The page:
By that time, the tide of war was already turning. Less than three months after Hácha’s speech, on 6 June 1944 Czech and Slovak airmen in Britain’s Royal Air Force took part in D Day, and a few weeks later the First Czechoslovak Armoured Brigade was deployed, its mission to besiege the German-held French port of Dunkerque. It was to the Czechoslovak brigade that the German garrison was eventually to surrender, in May 1945. In January 1945 Czech reporters from London came to visit the Czechoslovak troops outside Dunkerque, where they had been joined by over 800 Red Army men. The Soviet commander opened proceedings with a greeting in Russian, speaking of the friendship between the Soviet and Czechoslovak peoples.
His men were Soviet soldiers who had escaped from German prison and labour camps in Holland and Belgium, and had managed to survive in hiding or in the underground resistance until they were liberated. Now they were getting ready to go home, and the Czechoslovak troops in France wanted to thank them for the Red Army’s victories on the Eastern Front. The celebrations were loud and enthusiastic, with a good deal of singing – all still preserved on the recording.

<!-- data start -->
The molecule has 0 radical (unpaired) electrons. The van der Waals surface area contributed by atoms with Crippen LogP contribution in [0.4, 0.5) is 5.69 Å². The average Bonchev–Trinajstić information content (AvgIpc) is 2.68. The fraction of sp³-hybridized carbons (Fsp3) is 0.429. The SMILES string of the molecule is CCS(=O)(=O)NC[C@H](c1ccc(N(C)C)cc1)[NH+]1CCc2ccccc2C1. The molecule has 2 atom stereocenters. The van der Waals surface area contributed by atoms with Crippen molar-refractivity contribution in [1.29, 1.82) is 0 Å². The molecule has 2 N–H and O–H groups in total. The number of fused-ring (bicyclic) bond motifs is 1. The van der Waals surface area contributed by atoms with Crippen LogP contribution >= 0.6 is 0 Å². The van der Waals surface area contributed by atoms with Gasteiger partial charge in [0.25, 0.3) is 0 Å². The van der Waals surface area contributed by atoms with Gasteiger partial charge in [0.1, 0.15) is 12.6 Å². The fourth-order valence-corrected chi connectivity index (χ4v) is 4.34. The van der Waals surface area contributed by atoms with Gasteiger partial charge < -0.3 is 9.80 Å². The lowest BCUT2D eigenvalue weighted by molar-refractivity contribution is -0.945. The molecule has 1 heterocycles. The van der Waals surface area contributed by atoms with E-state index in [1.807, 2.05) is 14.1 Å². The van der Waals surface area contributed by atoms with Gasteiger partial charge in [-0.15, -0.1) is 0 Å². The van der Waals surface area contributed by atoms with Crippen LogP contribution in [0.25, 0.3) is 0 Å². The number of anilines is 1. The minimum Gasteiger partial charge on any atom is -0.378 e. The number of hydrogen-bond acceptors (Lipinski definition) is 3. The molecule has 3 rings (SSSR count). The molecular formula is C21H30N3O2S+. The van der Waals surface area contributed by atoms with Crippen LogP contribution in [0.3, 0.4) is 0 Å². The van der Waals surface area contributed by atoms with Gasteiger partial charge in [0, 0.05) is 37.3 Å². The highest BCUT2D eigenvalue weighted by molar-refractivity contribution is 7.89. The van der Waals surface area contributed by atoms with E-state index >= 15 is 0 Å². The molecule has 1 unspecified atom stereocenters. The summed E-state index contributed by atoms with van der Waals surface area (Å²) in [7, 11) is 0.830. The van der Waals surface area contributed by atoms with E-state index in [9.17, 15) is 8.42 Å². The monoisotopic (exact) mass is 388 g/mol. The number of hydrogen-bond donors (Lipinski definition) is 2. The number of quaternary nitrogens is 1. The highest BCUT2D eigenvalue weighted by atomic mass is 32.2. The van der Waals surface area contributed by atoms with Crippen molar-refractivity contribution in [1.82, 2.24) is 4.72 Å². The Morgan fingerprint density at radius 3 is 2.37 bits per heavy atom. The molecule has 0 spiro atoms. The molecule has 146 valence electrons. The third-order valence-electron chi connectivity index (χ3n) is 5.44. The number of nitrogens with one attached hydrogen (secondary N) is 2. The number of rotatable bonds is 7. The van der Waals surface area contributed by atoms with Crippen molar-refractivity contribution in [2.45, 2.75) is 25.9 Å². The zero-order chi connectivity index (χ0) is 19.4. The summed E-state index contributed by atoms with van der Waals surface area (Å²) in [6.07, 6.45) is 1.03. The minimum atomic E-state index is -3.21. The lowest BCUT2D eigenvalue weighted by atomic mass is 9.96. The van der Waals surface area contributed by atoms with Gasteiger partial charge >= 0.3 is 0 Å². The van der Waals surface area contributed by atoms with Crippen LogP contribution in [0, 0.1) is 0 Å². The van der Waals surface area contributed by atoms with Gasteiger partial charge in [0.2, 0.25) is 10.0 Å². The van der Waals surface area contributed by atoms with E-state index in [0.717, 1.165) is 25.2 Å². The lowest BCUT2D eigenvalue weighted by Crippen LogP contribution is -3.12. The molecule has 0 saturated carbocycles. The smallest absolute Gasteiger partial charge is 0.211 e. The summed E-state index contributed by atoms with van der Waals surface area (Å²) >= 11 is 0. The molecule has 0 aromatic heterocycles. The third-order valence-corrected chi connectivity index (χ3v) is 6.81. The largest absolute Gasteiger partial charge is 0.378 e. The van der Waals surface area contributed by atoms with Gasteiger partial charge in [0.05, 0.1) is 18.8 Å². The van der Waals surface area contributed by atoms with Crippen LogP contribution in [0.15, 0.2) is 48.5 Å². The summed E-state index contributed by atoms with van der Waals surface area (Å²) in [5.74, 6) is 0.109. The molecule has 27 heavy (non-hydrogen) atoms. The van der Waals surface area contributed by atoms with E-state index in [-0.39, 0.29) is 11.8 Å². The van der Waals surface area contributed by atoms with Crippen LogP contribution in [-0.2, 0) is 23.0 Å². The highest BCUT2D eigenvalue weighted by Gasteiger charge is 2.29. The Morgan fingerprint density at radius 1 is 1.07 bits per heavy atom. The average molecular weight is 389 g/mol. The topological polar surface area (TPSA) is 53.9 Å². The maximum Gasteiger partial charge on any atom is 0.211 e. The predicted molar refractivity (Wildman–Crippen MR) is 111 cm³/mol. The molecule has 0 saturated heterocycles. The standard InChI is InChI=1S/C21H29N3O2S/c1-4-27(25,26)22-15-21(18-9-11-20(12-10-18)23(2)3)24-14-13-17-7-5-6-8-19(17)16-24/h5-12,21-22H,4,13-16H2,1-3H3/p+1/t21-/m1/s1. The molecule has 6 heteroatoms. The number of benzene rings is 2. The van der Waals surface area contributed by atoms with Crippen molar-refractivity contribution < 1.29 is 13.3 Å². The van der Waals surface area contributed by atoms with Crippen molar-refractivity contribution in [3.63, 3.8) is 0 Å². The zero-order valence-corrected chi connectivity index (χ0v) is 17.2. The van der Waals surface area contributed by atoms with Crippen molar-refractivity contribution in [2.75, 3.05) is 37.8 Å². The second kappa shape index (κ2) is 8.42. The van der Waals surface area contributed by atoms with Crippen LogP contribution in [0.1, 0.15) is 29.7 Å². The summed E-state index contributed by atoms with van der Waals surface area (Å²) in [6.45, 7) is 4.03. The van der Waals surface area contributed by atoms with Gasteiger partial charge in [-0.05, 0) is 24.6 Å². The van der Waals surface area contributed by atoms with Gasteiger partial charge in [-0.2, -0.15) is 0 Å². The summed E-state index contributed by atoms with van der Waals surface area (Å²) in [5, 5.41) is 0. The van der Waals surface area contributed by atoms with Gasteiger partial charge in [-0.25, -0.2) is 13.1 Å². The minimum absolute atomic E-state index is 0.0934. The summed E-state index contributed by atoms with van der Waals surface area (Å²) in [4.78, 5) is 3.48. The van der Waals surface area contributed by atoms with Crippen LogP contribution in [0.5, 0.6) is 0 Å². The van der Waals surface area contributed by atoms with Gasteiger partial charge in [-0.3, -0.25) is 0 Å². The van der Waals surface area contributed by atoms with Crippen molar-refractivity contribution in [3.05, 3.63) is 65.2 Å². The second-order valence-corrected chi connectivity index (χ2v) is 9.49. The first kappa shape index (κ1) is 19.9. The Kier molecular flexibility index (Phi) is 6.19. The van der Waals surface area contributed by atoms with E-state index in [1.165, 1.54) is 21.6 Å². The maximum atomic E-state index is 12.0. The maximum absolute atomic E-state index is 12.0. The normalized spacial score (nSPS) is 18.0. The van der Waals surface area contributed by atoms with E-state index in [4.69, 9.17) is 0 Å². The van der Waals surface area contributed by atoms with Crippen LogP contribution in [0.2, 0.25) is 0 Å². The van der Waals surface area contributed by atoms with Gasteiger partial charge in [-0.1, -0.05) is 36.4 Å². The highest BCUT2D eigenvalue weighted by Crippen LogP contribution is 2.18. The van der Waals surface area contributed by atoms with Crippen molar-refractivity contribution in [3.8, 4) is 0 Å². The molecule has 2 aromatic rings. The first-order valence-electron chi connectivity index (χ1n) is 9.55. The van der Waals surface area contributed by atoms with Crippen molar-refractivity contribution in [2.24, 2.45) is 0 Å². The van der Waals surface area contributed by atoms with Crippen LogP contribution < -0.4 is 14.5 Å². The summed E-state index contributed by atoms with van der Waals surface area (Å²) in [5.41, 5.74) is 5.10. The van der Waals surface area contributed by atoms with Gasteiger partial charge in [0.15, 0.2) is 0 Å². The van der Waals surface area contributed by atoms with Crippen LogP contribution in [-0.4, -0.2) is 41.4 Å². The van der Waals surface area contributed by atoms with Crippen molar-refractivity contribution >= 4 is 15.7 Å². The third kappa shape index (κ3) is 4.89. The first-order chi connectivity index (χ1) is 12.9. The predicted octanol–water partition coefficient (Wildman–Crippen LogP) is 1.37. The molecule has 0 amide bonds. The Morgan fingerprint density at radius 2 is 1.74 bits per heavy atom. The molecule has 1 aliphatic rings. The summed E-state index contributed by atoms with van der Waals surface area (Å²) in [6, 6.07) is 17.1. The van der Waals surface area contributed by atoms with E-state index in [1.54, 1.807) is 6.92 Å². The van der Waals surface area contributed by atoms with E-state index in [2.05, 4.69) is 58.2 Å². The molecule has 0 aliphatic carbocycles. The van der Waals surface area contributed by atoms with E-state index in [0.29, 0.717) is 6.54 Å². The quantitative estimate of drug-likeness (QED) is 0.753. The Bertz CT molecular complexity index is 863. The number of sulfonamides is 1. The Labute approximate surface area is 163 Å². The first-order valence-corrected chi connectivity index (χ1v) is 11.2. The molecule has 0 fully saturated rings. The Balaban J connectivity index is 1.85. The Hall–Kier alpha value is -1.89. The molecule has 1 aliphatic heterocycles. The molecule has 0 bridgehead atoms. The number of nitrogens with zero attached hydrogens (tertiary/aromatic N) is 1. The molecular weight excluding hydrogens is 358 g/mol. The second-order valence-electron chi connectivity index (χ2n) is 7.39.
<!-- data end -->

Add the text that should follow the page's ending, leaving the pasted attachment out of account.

Nearly 2,000 miles to the east, the Nazi empire was also shrinking fast. In Slovakia, the town of Banská Bystrica became the focus of the Slovak National Uprising that broke out at the end of August 1944, when Slovaks rebelled against the Nazis.
Radio played a role in rallying Slovaks to join the rebellion - with speakers appealing to citizens and army reservists. Several recordings are preserved in our archives.
At the same time the Red Army, including over 16,000 Czechoslovak troops was approaching from the north and east. Soviet radio, through the voice of its legendary broadcaster, Yuri Levitan, informed of the Red Army’s advances as troops entered Czechoslovak territory.
But the Red Army offensive was to meet far tougher German resistance than had been expected. In the two-month campaign, that came to be known as the Dukla-Prešov Operation, 21 000 Soviet troops lost their lives, along with nearly 2 000 Czechoslovak soldiers.